Dynasty Fantasy Football: How Devante Parker taught me to give players a second chance

Devante Parker

Most dynasty owners are guilty of living and dying by their biases whether it be against players from a certain college, players who are below a particular size threshold, or just players from entire positions. The most common of these is the “first impression”  My initial intent when I set out to write this article was to state the reasons why I would not be drafting Devante Parker in my rookie drafts this year.  My reasoning for this was based off of the evaluation of Parker that I made late during the regular season.  This was not an in-depth evaluation, but it was enough to plant a bias firmly in my mind which influenced my thought processes about Parker throughout the entire off-season up to this point.

In order to prepare for this article I broke down every play that Devante Parker was involved in based on the tape that was available on Draftbreakdown.com.  I looked at each play individually and identified what Parker did well and what he did poorly because initially I saw him as a WR that struggled with contested catches and that had a poorly developed route tree.  At first his only real positive in my eyes was his athleticism and his solid hands.  I didn’t have many positive things to say about Parker, and that is why this second assessment was so crucial to opening my eyes to how I viewed Parker and how I was crippling myself as a dynasty owner altogether.  Doing this significantly removed my biases because I could not exaggerate the negatives to his game while also downplaying the positives to his game.  This forced me to reassess my entire evaluation of Parker, and my entire process as a whole.  When I watched the games that were available on Parker in November, I came away with a strong conviction that he struggled on contested catches and the only reason that the issue was not more apparent was because he was fairly skilled at gaining separation.  I stuck to this narrative for months, so much so, that I almost completely wrote him off my draft board.  This changed when I went back and charted his targets I found a player far different from the one I remember watching.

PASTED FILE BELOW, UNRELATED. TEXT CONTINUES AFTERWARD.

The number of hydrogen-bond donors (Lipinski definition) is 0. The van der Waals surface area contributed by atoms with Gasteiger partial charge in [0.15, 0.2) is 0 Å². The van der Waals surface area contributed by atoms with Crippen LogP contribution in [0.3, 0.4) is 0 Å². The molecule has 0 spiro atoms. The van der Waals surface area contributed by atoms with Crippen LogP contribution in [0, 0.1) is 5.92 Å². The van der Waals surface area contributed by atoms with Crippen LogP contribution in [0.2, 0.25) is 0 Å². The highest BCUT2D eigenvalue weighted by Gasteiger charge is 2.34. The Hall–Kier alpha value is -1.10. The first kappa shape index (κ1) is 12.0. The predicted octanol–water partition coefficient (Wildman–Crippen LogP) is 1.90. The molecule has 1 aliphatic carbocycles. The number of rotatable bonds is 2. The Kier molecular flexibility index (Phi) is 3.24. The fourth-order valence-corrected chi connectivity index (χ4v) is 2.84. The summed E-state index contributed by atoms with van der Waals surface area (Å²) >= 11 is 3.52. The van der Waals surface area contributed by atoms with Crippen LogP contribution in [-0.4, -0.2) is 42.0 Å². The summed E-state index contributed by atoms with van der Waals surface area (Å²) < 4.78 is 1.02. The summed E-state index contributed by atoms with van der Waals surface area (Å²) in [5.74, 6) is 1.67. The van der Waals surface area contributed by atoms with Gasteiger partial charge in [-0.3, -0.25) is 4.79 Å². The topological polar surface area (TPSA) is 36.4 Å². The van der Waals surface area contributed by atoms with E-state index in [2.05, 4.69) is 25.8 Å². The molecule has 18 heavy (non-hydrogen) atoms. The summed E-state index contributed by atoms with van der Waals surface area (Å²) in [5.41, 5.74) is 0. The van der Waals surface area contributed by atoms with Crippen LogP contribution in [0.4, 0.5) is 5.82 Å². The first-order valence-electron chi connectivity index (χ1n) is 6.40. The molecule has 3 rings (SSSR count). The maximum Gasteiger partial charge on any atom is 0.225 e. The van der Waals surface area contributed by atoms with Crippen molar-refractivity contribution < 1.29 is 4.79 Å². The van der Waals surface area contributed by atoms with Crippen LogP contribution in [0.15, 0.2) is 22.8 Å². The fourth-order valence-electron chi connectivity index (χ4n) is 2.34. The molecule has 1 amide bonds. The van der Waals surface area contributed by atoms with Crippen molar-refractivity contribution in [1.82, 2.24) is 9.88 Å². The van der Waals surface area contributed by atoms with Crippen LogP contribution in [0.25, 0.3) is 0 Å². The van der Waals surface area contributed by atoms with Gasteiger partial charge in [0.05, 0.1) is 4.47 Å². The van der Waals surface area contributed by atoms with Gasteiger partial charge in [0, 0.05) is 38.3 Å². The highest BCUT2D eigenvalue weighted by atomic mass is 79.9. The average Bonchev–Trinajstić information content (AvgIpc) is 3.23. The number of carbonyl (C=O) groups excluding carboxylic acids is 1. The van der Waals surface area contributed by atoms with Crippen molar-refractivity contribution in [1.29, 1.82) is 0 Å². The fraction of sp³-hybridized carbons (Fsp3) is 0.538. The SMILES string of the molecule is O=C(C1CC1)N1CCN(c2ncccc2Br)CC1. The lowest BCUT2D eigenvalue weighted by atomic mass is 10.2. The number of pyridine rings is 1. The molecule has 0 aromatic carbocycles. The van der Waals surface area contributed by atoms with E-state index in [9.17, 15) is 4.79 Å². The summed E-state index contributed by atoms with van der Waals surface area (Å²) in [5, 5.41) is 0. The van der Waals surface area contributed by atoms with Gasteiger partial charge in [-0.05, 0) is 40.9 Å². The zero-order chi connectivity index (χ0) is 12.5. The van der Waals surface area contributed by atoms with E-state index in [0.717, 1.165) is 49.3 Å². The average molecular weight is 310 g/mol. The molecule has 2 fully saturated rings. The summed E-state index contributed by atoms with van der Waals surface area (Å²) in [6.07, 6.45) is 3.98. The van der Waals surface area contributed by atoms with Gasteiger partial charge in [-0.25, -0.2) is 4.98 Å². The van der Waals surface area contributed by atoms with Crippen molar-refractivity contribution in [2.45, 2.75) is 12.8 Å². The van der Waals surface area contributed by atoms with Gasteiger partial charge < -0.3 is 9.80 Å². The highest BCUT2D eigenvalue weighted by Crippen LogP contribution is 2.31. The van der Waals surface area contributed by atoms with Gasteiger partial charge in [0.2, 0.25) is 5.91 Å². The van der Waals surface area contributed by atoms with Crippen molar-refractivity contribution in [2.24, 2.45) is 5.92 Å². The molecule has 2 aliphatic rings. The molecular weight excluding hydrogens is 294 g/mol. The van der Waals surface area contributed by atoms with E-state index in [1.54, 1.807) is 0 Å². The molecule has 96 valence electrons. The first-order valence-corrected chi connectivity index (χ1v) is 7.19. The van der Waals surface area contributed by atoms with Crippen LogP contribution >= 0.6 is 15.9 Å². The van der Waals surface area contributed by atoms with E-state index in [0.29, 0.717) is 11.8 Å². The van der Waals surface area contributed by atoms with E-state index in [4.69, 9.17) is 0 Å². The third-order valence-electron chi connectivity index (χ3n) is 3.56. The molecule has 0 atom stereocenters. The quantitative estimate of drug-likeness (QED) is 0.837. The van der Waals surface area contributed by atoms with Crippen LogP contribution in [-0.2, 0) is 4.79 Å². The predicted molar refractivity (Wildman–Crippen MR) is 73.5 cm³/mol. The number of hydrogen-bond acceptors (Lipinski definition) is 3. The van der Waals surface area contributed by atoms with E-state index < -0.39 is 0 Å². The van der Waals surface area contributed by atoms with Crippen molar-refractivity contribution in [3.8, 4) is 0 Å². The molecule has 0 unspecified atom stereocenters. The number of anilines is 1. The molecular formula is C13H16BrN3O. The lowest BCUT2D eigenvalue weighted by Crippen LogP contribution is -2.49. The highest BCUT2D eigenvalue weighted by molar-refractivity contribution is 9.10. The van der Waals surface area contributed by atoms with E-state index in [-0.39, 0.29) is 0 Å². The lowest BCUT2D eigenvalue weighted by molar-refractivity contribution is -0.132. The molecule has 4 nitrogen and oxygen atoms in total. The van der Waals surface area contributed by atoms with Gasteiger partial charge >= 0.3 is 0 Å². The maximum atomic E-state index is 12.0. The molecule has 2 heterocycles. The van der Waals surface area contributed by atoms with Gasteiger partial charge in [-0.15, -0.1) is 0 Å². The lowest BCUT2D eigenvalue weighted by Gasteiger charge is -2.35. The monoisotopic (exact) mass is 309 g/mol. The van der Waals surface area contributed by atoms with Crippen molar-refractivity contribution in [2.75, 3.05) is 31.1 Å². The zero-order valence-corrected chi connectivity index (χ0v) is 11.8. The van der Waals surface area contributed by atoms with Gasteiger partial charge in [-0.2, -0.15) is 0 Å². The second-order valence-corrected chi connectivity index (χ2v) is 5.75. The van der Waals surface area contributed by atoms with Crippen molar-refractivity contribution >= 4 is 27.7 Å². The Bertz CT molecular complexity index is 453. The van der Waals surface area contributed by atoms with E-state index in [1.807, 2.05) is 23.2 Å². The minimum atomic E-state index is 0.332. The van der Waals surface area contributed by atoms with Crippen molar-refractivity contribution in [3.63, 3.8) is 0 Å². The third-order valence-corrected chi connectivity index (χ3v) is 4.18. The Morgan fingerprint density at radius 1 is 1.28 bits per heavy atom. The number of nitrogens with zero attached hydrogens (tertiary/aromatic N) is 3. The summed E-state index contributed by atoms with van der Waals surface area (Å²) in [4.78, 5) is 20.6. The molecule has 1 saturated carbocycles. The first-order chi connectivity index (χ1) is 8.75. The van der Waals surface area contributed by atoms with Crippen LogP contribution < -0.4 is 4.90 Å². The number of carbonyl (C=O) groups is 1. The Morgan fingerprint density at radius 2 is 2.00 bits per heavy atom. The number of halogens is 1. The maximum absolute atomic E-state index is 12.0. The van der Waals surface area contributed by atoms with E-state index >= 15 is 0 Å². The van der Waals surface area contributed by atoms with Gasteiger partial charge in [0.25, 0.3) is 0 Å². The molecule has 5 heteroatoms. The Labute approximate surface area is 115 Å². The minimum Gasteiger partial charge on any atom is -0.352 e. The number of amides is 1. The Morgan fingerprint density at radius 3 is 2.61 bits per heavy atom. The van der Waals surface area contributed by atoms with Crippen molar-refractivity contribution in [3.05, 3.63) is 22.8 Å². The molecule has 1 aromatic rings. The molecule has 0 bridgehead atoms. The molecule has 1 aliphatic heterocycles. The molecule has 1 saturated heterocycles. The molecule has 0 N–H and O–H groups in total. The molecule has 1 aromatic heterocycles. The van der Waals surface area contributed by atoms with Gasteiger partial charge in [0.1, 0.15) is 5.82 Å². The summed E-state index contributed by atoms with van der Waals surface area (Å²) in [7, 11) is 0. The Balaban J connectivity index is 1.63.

When I came back to Parker’s film I saw a WR with solid hands, that could adjust well to the ball, as well as track it through the air.  He could turn on a dime for a comeback route, though he still looked uncomfortable in some of his other route running duties.  Most importantly, I evaluated the plays that convinced me, in November, that he struggled with contested catches.  After doing that, I realized what a small percentage of his targets that those issues actually occurred on.  Previously, I allowed the negatives to stick out in my mind like a highlight reel; and when I thought of Parker those were the plays that came to mind. Having that mindframe was all it took to create my negative perception of Parker.

This “first impression” bias is fairly common within the fantasy community, and it is a mind-set that most dynasty owners deal with on a pretty regular basis even if they do not realize it.  A perfect example of this would be the hype that Cordarelle Patterson received as a prospect and as a rookie.  People latched on to him and it took many weeks of him failing to produce before people were willing to go back to the drawing board.  This is because people had an impression of him given to them by tape, metrics, or even an article by a respected analyst and it was difficult for owners of Patterson to move past that.  I could list numerous other examples just from the 2014 season where similar situations occurred, but the point I am making is that these first impressions run rampant and without awareness it is extremely difficult to move past the bias they create.

When I began my evaluation, I sought out negative plays from Parker in order to enforce the impression I already had of him.  This caused an interesting side effect, and that was when Parker made an impressive play or made a play that showed his proficiency in an area of his game, it stuck out to me much more than it would have during a normal evaluation.  (Perfectly displayed by the above clip from Parker’s 2012 game against Pitt).  This was immensely helpful in allowing me to see past my blinders, but it is not always that easy.  Sometimes there are players or situations where owners are so invested in their personal narrative or viewpoint that they get tunnel vision and can’t envision a different reality separate from their narrative.

First impressions can cloud a dynasty owner’s judgement and cause us to make suboptimal decisions, but they do not always lend themselves to inimical results and that is the reason we continue to allow them to exist.  Having positive results from a poor process does not validate the process however. This is why dynasty owners need to identify their biases and find ways to isolate those biases from their evaluations.




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